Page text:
Edward Savage was a self-taught painter and engraver who became proprietor of a paintings gallery and natural history museum in Philadelphia, New York and Boston. Although his abilities improved, his talent never equaled his ambition. Born in 1761 in Princeton, Massachusetts, he painted commissioned copies of portraits by John Singleton Copley and a naively painted full-length portrait of Abraham Whipple (United States Naval Academy, Annapolis) in the mid-1780's before making portraits of George and Martha Washington in New York in 1789-1790. He went to London in 1791, where he published prints of his portraits of Henry Knox and Washington and had some contact with Benjamin West. He returned to Massachusetts in 1794, painted portraits, and married Sarah Seaver of Boston.
Savage went to Philadelphia in 1795, where from July he exhibited his panorama of London. The following February he opened the Columbian Gallery, "a large collection of ancient and modern Paintings and Prints." (Gazette of the United States, 20 February 1796). From then until 1801 he worked in Philadelphia as a painter, engraver, print publisher and gallery operator. Although his painting and engraving techniques had improved in England, he relied considerably on the assistance of his apprentice John Wesley Jarvis and English engraver David Edwin. Later they and others claimed that their talents added significantly to the quality of Savage's work in these years.
Savage exhibited his London panorama in New York in 1797 and moved there in 1801, where he reopened the Columbian Gallery. He is listed in New York city directories through 1810 as a "historical painter and museum proprietor". Gallery exhibits included his paintings of The Washington Family, Liberty, The Landing of Columbus ("from a picture in the collection of the Grand Duke of Tuscany") and his copy of West's Cupid Stung by a Bee. Engravings of "Liberty, Columbus, Etna, Vesuvius, a large whole length of Washington...and many other Prints published by E. Savage" were for sale. The museum offered natural history exhibits that were "arranged, agreeably to the ideas of Sir Hans Sloane, and with the addition of a number of paintings, and other interesting articles, will form a complete source of amusement for every class, particularly the amateurs of Arts and Sciences." (The Daily Advertiser 10 June 1802). Charles Bird King was a pupil in 1800-1805. In the winter of 1805-1806 he and Charles Willson Peale exchanged natural history specimens. The following summer he made a sketching trip to Niagara Falls.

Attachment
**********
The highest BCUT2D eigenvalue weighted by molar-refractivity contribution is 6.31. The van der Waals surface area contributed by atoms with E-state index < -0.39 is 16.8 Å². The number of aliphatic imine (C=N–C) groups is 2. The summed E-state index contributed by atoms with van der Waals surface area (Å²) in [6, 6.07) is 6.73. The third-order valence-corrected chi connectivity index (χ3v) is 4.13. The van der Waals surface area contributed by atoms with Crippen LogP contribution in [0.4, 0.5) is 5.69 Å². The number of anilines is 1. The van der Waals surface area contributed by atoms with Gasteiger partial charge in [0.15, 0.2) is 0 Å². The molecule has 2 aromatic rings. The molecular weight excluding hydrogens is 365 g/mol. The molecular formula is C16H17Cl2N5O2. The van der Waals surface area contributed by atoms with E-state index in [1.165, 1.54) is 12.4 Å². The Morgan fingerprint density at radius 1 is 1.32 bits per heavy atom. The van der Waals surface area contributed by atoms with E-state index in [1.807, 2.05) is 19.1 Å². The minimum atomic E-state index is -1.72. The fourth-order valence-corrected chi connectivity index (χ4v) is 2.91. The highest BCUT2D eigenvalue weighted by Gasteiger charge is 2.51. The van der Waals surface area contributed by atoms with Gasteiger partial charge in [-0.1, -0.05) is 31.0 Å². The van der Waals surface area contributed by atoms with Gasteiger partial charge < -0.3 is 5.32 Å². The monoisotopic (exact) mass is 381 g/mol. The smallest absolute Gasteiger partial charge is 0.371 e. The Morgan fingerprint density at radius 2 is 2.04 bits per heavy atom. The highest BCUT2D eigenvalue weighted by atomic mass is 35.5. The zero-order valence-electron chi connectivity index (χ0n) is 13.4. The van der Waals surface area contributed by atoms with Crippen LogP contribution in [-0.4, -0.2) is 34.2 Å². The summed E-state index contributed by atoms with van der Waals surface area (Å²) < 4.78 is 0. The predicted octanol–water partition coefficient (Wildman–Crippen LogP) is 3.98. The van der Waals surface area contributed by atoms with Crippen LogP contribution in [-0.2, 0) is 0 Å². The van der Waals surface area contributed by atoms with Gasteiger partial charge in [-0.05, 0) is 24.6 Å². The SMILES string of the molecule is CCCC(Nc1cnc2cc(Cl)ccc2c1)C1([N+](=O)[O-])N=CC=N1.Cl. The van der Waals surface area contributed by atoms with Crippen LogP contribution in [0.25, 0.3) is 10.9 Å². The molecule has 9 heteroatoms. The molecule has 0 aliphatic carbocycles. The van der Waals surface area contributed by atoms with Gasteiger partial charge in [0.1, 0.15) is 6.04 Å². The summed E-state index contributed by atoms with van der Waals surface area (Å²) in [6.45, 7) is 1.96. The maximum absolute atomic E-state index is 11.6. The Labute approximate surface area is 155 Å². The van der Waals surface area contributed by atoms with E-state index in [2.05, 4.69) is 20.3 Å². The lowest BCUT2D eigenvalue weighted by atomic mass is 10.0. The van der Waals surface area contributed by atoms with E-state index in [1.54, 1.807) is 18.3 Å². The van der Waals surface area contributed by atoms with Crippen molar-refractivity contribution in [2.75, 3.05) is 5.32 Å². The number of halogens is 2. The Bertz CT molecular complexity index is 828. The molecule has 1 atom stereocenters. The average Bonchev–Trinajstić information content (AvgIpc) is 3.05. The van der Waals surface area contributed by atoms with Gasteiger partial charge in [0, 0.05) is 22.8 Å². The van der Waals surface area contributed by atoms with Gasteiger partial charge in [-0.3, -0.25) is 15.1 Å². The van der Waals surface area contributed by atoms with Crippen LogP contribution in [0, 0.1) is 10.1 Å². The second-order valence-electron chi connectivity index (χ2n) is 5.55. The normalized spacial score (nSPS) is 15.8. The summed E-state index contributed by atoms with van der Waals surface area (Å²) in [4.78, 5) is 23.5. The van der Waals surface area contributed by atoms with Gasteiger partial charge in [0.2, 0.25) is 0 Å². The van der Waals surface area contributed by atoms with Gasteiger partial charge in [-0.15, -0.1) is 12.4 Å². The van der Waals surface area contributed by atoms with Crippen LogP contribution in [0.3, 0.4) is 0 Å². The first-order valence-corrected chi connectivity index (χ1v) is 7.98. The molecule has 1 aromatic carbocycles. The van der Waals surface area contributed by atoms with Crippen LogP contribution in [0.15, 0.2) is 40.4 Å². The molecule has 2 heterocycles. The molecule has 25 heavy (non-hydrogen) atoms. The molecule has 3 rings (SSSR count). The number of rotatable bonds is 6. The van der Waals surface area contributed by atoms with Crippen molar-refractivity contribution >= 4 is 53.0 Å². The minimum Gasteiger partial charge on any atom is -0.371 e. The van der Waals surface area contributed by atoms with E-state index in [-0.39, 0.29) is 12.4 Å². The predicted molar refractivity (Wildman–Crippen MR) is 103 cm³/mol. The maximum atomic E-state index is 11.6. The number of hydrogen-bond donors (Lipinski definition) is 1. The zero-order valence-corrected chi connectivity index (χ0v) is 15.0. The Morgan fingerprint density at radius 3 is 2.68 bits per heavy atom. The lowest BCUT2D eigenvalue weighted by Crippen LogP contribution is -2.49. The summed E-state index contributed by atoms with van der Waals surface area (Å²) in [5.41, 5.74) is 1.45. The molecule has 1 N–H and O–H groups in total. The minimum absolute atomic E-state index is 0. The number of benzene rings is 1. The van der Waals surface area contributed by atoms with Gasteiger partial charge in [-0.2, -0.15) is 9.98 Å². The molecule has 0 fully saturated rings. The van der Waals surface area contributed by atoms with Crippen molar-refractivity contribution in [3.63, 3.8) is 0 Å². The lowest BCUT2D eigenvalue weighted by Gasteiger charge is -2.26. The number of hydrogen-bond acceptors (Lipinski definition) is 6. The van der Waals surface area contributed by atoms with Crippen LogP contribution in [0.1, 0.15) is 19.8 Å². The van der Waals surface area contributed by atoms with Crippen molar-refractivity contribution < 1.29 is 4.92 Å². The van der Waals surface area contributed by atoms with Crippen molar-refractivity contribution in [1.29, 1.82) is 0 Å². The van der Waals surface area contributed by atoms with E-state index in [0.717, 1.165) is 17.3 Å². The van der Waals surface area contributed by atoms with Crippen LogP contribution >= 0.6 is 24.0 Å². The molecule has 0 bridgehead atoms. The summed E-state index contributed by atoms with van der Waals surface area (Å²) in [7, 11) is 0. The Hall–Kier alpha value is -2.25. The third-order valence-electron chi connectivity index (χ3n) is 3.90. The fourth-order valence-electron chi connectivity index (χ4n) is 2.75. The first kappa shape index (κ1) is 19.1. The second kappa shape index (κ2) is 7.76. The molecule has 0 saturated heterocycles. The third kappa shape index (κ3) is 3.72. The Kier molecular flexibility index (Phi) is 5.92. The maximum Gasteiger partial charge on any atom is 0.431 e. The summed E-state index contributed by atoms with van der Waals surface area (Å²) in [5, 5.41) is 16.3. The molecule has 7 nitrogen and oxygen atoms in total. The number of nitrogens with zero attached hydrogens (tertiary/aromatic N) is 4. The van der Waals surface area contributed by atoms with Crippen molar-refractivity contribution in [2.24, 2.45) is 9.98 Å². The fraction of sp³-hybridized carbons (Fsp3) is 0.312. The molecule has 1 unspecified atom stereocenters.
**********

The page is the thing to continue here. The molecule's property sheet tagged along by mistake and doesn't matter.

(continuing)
Savage went briefly to Baltimore in 1810, where he advertised as a portrait painter in March (American, and Commercial Daily Advertiser, 19 March 1810). He moved that year to Boston, where he re-established the Columbian Museum on Tremont Street. He died seven years later, in 1817, on his farm in Princeton, Worcester County, Massachusetts. One of many talented artists of the Federal period, Savage is best remembered as one of the first proprietors of a museum and picture gallery. [This is an edited version of the artist's biography published in the NGA Systematic Catalogue]
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Dresser, Louisa. "Edward Savage, 1761-1817." Art in America 40 (no. 4, Autumn 1952): 155-212.
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Miller, Lillian B., et al., eds. The Selected Papers of Charles Willson Peale and His Family. 3 vols. New Haven and London, 1983-1991: 2(1988):113-114, 744, 913, 932, 934.
Miles, Ellen G. American Paintings of the Eighteenth Century. The Collections of the National Gallery of Art Systematic Catalogue. Washington, D.C., 1995: 145-146.
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